Roleplaying In The Wasteland – The Fallout Classic Collection
War, war never changes–but the Fallout series sure does. Though today it’s a 1st-person crafting open world shooter, time was, Fallout was an RPG.
The post-apocalyptic world is one of the modern fantasy playgrounds, and nowhere is this more true than Fallout, a game set in an alternate future where the post-war culture of the 1950s United States and escalating threats from communism led to a nuclear war years ahead of schedule. Though now you’re probably familiar with Fallout looking like this:
There was a time when Fallout looked rather like this:
This game series is the spiritual successor to Wasteland, and it all kicks off with a game that was originally intended to run under the GURPS roleplaying game system. The first Fallout game, set in Southern California in 2161, tells the tale of a lone Vault Dweller who is sent out from their home to retrieve a water chip. What spirals out from there is a tale of Wasteland wandering filled with super mutants, the ravages of war, and more Deathclaws than anyone should see all set to a haunting soundtrack of industrial sounds and music from the 30s and 40s.
It was notably, one of the first games where you could win the final boss fight just by talking, depending on how you built your character.
Its signature SPECIAL system bears the marks of its intended origin–as mentioned, it had been originally intended to use GURPS as a rules system, but Steve Jackson, of Steve Jackson Games, raised objections to the game’s violent content, which meant that Fallout had to develop its own system.
But the first few games are clearly a tabletop system reimagined for a computer. Where Fallout 1 set the stage, Fallout 2 came crashing in with satire and pop culture references in a big way. While easter eggs in games weren’t a new thing in the halcyon days of 1998, Fallout 2, which was widely regarded as one of the standout hits of the series, featured references to Monty Python and the Holy Grail, Hitchhiker’s Guide to the Galaxy, even Tom Cruise and his associated films make an appearance in this smart sequel.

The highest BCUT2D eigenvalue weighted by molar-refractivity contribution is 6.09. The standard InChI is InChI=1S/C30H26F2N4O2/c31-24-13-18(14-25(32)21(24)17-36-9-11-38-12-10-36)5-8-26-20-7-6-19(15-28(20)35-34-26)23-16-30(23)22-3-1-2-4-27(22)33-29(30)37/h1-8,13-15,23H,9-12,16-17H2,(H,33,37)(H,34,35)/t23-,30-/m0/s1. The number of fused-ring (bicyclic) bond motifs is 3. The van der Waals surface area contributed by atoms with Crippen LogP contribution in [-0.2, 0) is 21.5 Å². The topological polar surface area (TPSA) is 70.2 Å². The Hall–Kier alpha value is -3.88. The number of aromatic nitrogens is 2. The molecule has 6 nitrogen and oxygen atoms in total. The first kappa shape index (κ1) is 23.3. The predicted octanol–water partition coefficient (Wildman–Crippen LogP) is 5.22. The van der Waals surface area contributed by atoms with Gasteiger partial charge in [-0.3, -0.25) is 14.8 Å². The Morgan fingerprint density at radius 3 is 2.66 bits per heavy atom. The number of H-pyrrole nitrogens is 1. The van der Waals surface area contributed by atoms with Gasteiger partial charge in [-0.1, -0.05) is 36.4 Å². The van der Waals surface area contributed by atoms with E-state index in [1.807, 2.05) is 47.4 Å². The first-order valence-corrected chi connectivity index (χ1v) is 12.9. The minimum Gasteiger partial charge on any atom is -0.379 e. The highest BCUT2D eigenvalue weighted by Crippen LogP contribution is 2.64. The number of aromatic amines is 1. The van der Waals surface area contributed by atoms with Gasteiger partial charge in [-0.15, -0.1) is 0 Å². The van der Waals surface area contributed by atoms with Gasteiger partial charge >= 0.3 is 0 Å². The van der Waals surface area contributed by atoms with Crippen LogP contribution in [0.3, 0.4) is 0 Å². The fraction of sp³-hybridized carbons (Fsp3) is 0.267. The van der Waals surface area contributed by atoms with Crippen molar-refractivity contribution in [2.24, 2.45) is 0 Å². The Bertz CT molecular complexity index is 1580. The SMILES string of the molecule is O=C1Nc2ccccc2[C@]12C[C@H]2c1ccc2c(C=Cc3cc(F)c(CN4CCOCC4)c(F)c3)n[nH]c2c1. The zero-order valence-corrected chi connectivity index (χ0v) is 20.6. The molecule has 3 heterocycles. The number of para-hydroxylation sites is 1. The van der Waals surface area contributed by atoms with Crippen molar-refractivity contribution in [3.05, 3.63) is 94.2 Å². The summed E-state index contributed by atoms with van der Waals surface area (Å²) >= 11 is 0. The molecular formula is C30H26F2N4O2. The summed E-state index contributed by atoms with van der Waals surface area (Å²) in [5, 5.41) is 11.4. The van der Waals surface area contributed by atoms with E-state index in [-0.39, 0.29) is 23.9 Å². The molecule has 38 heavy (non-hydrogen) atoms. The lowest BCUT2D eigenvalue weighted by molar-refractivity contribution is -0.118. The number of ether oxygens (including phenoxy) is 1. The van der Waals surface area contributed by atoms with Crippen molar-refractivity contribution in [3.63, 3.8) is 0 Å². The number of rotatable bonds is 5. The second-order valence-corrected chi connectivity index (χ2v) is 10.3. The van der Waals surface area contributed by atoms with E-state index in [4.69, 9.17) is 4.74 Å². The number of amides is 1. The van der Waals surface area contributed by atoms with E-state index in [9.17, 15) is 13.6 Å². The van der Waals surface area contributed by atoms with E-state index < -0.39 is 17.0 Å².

It’s where Fallout found its feet. This blend of worldbuilding and satire really opened up people to the world of Fallout’s Wasteland. With more companions and a darker look at the world, there was a lot more to play with.
When we say it was a classic tabletop RPG we mean it, and there were two things that really helped define it. It’s creation system, and the tactical combat.
Turn-based tactical combat, with a surprising amount of depth and customization, helped make these games legendary. While they don’t go quite as in-depth as something like an X-Com, there’s a robust amount of character management and customization to be had. Fans of the more modern series will be familiar with tagged skills that level up faster, but you had a suite of perks that gave you extra actions or bonus damage in certain circumstances. The DNA of the modern games is entirely tabletop.
And nowhere is that more evident than in the third game in the Fallout Collection, Fallout Tactics: Brotherhood of Steel.
This game really drilled down on the squad-based combat. Released in 2001 to middling reception, Brotherhood of Steel promised the dream of taking a squad of new recruits of the Brotherhood of Steel (a technological powerhouse) and bringing them to greater power as you play. Though it wasn’t the commercial success the developers originally intended, this is a great look into the Fallout universe you might not have tried.
You can grab the Fallout Collection, which comprises Fallout, Fallout 2, and Fallout Tactics: Brotherhood of Steel, on Steam today.
War… war never changes.